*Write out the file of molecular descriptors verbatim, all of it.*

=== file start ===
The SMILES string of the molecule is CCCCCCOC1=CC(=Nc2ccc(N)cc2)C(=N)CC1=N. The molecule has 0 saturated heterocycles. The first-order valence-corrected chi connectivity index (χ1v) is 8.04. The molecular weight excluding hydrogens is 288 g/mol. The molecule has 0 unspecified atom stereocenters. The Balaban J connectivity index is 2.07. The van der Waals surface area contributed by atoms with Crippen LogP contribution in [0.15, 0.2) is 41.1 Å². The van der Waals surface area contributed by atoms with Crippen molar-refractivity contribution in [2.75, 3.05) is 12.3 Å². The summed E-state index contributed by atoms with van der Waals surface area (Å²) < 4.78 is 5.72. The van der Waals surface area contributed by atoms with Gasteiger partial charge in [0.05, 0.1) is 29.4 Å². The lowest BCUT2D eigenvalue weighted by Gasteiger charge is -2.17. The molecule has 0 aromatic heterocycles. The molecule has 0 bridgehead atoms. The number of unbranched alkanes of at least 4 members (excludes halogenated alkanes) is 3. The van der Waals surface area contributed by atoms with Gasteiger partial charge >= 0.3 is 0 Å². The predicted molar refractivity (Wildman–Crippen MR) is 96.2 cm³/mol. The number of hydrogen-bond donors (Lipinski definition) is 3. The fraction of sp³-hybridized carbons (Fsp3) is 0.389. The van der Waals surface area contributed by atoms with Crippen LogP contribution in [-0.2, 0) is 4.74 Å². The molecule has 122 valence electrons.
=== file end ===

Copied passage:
The SMILES string of the molecule is CCCCCCOC1=CC(=Nc2ccc(N)cc2)C(=N)CC1=N. The molecule has 0 saturated heterocycles. The first-order valence-corrected chi connectivity index (χ1v) is 8.04. The molecular weight excluding hydrogens is 288 g/mol. The molecule has 0 unspecified atom stereocenters. The Balaban J connectivity index is 2.07. The van der Waals surface area contributed by atoms with Crippen LogP contribution in [0.15, 0.2) is 41.1 Å². The van der Waals surface area contributed by atoms with Crippen molar-refractivity contribution in [2.75, 3.05) is 12.3 Å². The summed E-state index contributed by atoms with van der Waals surface area (Å²) < 4.78 is 5.72. The van der Waals surface area contributed by atoms with Gasteiger partial charge in [0.05, 0.1) is 29.4 Å². The lowest BCUT2D eigenvalue weighted by Gasteiger charge is -2.17. The molecule has 0 aromatic heterocycles. The molecule has 0 bridgehead atoms. The number of unbranched alkanes of at least 4 members (excludes halogenated alkanes) is 3. The van der Waals surface area contributed by atoms with Gasteiger partial charge >= 0.3 is 0 Å². The predicted molar refractivity (Wildman–Crippen MR) is 96.2 cm³/mol. The number of hydrogen-bond donors (Lipinski definition) is 3. The fraction of sp³-hybridized carbons (Fsp3) is 0.389. The van der Waals surface area contributed by atoms with Crippen LogP contribution in [-0.2, 0) is 4.74 Å². The molecule has 122 valence electrons.